State Leaders Announce 10-Year Plan for a Healthier State

Gov. John Bel Edwards launches the 10-year commitment to a Healthier Louisiana

Manuel Scherif Data News Weekly Contributor

The COVID-19 Pandemic revealed the health inequities across the state. Louisiana, and, New Orleans, in particular, carried some of the worse numbers for COVID-19 deaths at the start of the lockdown in March. In response to such numbers, Gov. John Bel Edwards announced a 10-year, state-wide investment into healthcare access, health equity, and health outcomes across the state with a focus on urban, rural, and underserved communities.

Edwards stated that the initial first 5-years will see an investment of $100 million to address the state’s health disparities. State officials will work with New Orleans Mayor LaToya Cantrell and Jefferson Parish President Cynthia Lee Sheng in partnership with Ochsner Health and Xavier University of Louisiana, to improve the state’s overall healthcare systems.

“Louisiana’s unfortunate distinction of being ranked one of the least healthy states is not just a number – it reflects the lives and livelihood of our friends, neighbors, colleagues, and family,” said Warner L. Thomas, the President and Chief Executive Officer of Ochsner Health, in a statement announcing the initiative. “We understand that accomplishing this aspirational goal will happen by coming together and we implore other organizations, local leaders and community members to join us in this journey to create a healthier state,” Thomas said.

America’s Health Rankings placed Louisiana once again among the lowest ranked states when dealing with clinical, behavioral, environmental, and social factors. Currently, Louisiana placed 49th in 2020 in National Rankings, with COVID-19’s spread in the state being a major factor that made New Orleans one of the hardest hit hotspots in the nation. Ochsner Health said it will partner with Xavier, the Brees Dream Foundation, and other Health Advocacy Organizations to support, study, and plan ways to improve these rankings by analyzing health factors and disparities that identify what is needed in many communities.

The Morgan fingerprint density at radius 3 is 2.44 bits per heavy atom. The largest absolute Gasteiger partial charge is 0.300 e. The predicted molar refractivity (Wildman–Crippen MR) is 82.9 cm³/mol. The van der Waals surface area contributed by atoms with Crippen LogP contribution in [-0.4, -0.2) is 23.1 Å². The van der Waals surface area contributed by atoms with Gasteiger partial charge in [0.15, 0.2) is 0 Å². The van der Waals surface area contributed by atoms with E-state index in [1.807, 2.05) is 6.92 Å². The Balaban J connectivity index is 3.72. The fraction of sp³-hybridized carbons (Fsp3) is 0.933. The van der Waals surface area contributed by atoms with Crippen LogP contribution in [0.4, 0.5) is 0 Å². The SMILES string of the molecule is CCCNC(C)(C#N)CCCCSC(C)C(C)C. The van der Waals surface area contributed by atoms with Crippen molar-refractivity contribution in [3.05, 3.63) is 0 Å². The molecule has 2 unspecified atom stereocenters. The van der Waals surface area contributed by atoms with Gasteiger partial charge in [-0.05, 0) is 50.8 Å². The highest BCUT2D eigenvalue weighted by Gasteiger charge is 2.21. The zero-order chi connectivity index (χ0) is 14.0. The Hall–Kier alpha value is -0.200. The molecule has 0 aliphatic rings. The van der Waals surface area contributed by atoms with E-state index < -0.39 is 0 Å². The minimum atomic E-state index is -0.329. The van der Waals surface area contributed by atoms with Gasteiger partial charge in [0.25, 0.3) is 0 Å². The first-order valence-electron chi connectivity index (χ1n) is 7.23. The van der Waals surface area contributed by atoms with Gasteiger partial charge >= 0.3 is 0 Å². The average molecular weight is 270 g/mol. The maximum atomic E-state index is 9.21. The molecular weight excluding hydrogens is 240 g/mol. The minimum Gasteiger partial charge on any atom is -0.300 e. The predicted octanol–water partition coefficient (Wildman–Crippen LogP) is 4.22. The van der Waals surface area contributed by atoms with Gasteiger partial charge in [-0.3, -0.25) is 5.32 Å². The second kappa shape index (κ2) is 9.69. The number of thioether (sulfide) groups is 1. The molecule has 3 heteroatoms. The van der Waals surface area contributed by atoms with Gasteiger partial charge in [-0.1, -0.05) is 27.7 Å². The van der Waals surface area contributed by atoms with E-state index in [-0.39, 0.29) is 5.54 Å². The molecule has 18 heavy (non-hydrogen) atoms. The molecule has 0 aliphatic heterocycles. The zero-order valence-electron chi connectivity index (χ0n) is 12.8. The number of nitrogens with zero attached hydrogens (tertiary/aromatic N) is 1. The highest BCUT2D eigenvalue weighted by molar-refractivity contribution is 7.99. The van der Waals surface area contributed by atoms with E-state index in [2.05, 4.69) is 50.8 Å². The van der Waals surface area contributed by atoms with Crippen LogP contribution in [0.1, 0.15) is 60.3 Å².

“The impacts as it relates to the health disparities in the City wasn’t and didn’t fall fresh on us as it relates to COVID-19,” said Mayor LaToya Cantrell at a press conference announcing the partnership.

“We learned even after Katrina how vulnerable people are. Recognizing those disparities and seeing them once again from COVID-19 has really forced all of us to not only look in the mirror, but to double down on our efforts because it’s not just an opportunity at this moment it’s an obligation that we all have,” Cantrell said.

This 10-year effort will take all stakeholders coming together, Cantrell added.

“Partnering with my alma mater Xavier University of Louisiana and focusing on equity because that means that’s speaking to my heart, and the dignity that our people deserve,” she said. Xavier and Ochsner will work to develop the Ochsner Xavier Center for Health Equity to expand the pipeline for training and education of a diverse healthcare workforce in the state.

“Our health outcomes are driven by social factors,” said Xavier’s President Reynold Verret in a statement. “It is important that we come together to face these issues head on.”

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